Fasting to Feasting


Pastor Sherri Drury

I am someone who is fairly familiar with emotions. I live a bit of a roller coaster life between highs and lows and screams and giggles. My breath is often taken away . . . . but it is sometimes difficult to discern who the breath-stealer is — anger? awe? fear? delight? Because it can change in an instant. 

But even I have trouble keeping up with all the weeping and celebrating included in the  rebuilding stories of God’s people. The leaders mourned, fasted and wept. And so did the people. 

In last Sunday’s message, we see the people in Nehemiah Chapter 8 gathering as one to hear God’s Word read. The Wall was completed, and now their tired and weary working-bones stood for 5-6 hours in the morning sun and listened attentively. The words they heard caused them to praise, lift up their hands, shout Amen, and bow low to the ground. And the words also caused them to weep. 

Let’s look a little wider to get a fuller understanding of their emotions. The Book of Ezra falls right before Nehemiah, and it recounts the story of how God’s people rebuilt the Temple that had been destroyed. In Ezra Chapter 3, there is this interesting weaving together of joy and sorrow. As the builders laid the foundation of the temple that they were rebuilding, music erupted — cymbals, trumpets, singing and a great shout of praise. But also in their midst were older people — those who vividly remembered the former temple in all its glory before it had been destroyed — and those older people wept aloud over their loss and disgrace. Can you imagine the sound of joyful shouts alongside loud weeping? 

A woven tapestry of joy and sorrow. A braided rope of weeping and praising. That interplay lives on in the Book of Nehemiah.  So back to that moment in Nehemiah where the people gathered to hear the story and words of God. They seemed stuck in their remorse. Why do I think they were stuck? Because the leaders had to help them get unstuck — Nehemiah encouraged them to go have banquets and share with the poor and said, Do not grieve for the joy of the LORD is your strength.” (8:10) And the other spiritual leaders followed suit — like it needed to be said twice for the people to dry their eyes — The Levites calmed all the people, saying, “Be still, for this is a sacred day. Do not grieve”. (8:11). And the people finally did what the leaders asked them to do.  They embraced joy.  And Nehemiah 8:17 tells us: From the days of Joshua son of Nun until that day, the Israelites had not celebrated it like this. And their joy was very great. God’s outcome for his very battered, regretful, heart-broken people? Great joy! Cumulative joy! Legendary joy!  From Fasting to Feasting!  

So, why did the leaders in Nehemiah have to gently nudge the people out of their sorrow and point them towards joy? Because sometimes we can get lost in the sorrow, can’t we? Whether it’s godly sorrow over consequences of our own rebellion or earthly sorrow over the hard circumstances that face us in this world, tears and regret and grief can hang with us.  But we must remember–sorrow was not what we were created for. 

Sorrow exists here on earth and may serve an important purpose, but when we reach heaven and ultimately reach the perfection that surrounded our beginning and will surround our ending, sorrow will be no more!  (Revelation 21:4)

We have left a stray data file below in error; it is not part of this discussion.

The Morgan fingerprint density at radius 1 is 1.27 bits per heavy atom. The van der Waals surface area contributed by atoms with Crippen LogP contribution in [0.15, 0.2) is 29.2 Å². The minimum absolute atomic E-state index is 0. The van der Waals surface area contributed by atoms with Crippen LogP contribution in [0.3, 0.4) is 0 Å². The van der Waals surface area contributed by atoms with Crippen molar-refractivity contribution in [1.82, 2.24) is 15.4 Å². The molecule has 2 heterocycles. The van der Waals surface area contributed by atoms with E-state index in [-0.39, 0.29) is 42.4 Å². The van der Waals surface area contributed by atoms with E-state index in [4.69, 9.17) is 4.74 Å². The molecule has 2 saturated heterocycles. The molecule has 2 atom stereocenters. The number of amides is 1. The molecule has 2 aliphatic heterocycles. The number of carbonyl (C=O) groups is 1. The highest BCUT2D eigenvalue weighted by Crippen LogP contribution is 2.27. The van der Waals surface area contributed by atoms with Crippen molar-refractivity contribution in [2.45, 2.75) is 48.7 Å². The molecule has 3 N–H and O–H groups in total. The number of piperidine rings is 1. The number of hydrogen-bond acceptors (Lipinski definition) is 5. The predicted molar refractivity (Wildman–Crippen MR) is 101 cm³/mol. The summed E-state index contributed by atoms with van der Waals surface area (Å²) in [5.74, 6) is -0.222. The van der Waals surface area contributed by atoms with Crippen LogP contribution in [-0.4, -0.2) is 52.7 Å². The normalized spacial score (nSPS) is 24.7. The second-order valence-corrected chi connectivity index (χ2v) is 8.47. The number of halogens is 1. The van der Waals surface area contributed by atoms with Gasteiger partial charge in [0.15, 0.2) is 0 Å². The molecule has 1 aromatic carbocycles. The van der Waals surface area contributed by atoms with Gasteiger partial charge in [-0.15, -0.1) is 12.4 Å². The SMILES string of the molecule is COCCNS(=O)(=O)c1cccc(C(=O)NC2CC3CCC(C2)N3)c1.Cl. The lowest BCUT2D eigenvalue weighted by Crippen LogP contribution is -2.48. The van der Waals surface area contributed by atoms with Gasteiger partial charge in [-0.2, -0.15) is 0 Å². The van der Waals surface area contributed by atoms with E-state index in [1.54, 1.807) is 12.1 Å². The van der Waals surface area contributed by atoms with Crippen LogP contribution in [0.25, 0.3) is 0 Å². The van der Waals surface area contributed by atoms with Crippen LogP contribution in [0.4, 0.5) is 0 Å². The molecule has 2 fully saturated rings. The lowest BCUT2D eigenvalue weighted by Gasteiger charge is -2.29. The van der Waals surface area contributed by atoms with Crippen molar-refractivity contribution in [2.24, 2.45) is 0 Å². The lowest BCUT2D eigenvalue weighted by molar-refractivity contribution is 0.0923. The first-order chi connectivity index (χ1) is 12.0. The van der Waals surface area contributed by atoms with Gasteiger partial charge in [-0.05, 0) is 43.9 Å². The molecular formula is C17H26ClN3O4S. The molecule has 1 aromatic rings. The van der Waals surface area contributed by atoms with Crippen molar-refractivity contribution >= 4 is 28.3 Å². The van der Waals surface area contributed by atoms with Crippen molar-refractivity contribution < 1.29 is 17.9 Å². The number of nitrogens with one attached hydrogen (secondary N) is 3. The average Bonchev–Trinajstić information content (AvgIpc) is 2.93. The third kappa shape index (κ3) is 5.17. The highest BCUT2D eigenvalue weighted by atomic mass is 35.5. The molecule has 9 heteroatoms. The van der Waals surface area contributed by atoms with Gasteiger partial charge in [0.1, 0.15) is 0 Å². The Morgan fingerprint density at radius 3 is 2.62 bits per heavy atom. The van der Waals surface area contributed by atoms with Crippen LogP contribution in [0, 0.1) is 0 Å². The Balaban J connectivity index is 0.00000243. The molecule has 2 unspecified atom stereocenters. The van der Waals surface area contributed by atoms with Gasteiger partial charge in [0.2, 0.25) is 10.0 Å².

So sometimes we too may need reminding. From Fasting to Feasting People! 

Let’s allow Psalm 126 help us with that! 

When the Lord restored the fortunes of Zion, 
we were like those who dreamed. 
Our mouths were filled with laughter, 
our tongues with songs of joy. 
Then it was said among the nations, 
“The Lord has done great things for them.” 
The Lord has done great things for us, 
and we are filled with joy. 
Restore our fortunes, Lord, 
like streams in the Negev. 
Those who sow with tears
will reap with songs of joy. 
Those who go out weeping 
carrying seed to sow, 
will return with songs of joy, 
carrying sheaves with them. 

This Psalm is one of joy. The beginning of the Psalm describes the very people we have been reading about in Nehemiah. And how does the psalmist describe their emotional response to restoration? It’s too good to be true; it’s surreal; we can’t believe it! Everyone around us notices. We can’t keep from laughing. 

When was the last time you have felt like that? If it’s been awhile, then cling to the words in the second half of this psalms. The writer is asking God to do it again. Like streams in the desert Lord, refresh us. 

And here we also find our reminder and our promise: sowing seeds is hard work and it takes time for those seeds to grow into a sustaining harvest. But have hope because any experience that is long, hard and even sorrowful can grow into satisfaction, fulfillment and abundance when we are walking with God.  Not only does Psalm 126 point to that, so does Romans 8:28:  And we know that in all things God works for the good of those who love him, who have been called according to his purpose.

God’s people in the Old Testament carried memories and scars that easily led to weeping. And they intimately understood dry deserts of the soul, as well as the sweat and weeping that accompanied rebuilding and replanting. But I’m pretty sure that they would also be at the front of the joy-parade, showing off the armloads of blessings that come out of the faithful goodness of God. 

Laughter and weeping can co-exist in our lives. But I believe what God wants for us is joy that is so overwhelming that we just can’t stop singing and laughing.

Psalms 30:5 . . . . weeping may stay for the night, but rejoicing comes in the morning. 

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